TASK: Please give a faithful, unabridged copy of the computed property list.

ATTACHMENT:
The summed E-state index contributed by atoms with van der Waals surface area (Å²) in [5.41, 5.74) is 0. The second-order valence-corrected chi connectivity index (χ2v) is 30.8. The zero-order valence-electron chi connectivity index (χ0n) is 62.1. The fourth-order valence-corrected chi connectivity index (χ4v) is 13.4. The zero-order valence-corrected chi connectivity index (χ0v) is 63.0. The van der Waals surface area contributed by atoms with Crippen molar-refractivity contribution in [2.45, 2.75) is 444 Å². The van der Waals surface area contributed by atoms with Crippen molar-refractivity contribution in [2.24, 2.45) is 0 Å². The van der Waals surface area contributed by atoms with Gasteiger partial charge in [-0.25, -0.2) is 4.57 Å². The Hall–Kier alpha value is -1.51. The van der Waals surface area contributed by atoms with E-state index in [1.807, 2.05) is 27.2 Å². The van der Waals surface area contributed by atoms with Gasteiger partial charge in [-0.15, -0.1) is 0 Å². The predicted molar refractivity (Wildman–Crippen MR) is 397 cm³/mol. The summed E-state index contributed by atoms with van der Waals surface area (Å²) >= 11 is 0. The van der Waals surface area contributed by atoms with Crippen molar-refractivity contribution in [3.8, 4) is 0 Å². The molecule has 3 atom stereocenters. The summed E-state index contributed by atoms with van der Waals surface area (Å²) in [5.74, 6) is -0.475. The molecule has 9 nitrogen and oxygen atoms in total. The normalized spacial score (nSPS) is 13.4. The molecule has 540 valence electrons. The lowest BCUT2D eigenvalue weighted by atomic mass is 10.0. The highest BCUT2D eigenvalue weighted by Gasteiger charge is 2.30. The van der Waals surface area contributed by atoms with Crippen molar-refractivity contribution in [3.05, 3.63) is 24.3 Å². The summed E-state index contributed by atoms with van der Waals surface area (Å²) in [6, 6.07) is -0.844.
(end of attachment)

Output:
The summed E-state index contributed by atoms with van der Waals surface area (Å²) in [5.41, 5.74) is 0. The second-order valence-corrected chi connectivity index (χ2v) is 30.8. The zero-order valence-electron chi connectivity index (χ0n) is 62.1. The fourth-order valence-corrected chi connectivity index (χ4v) is 13.4. The zero-order valence-corrected chi connectivity index (χ0v) is 63.0. The van der Waals surface area contributed by atoms with Crippen molar-refractivity contribution in [2.45, 2.75) is 444 Å². The van der Waals surface area contributed by atoms with Crippen molar-refractivity contribution in [2.24, 2.45) is 0 Å². The van der Waals surface area contributed by atoms with Gasteiger partial charge in [-0.25, -0.2) is 4.57 Å². The Hall–Kier alpha value is -1.51. The van der Waals surface area contributed by atoms with E-state index in [1.807, 2.05) is 27.2 Å². The van der Waals surface area contributed by atoms with Gasteiger partial charge in [-0.15, -0.1) is 0 Å². The predicted molar refractivity (Wildman–Crippen MR) is 397 cm³/mol. The summed E-state index contributed by atoms with van der Waals surface area (Å²) >= 11 is 0. The van der Waals surface area contributed by atoms with Crippen molar-refractivity contribution in [3.8, 4) is 0 Å². The molecule has 3 atom stereocenters. The summed E-state index contributed by atoms with van der Waals surface area (Å²) in [5.74, 6) is -0.475. The molecule has 9 nitrogen and oxygen atoms in total. The normalized spacial score (nSPS) is 13.4. The molecule has 540 valence electrons. The lowest BCUT2D eigenvalue weighted by atomic mass is 10.0. The highest BCUT2D eigenvalue weighted by Gasteiger charge is 2.30. The van der Waals surface area contributed by atoms with Crippen molar-refractivity contribution in [3.05, 3.63) is 24.3 Å². The summed E-state index contributed by atoms with van der Waals surface area (Å²) in [6, 6.07) is -0.844.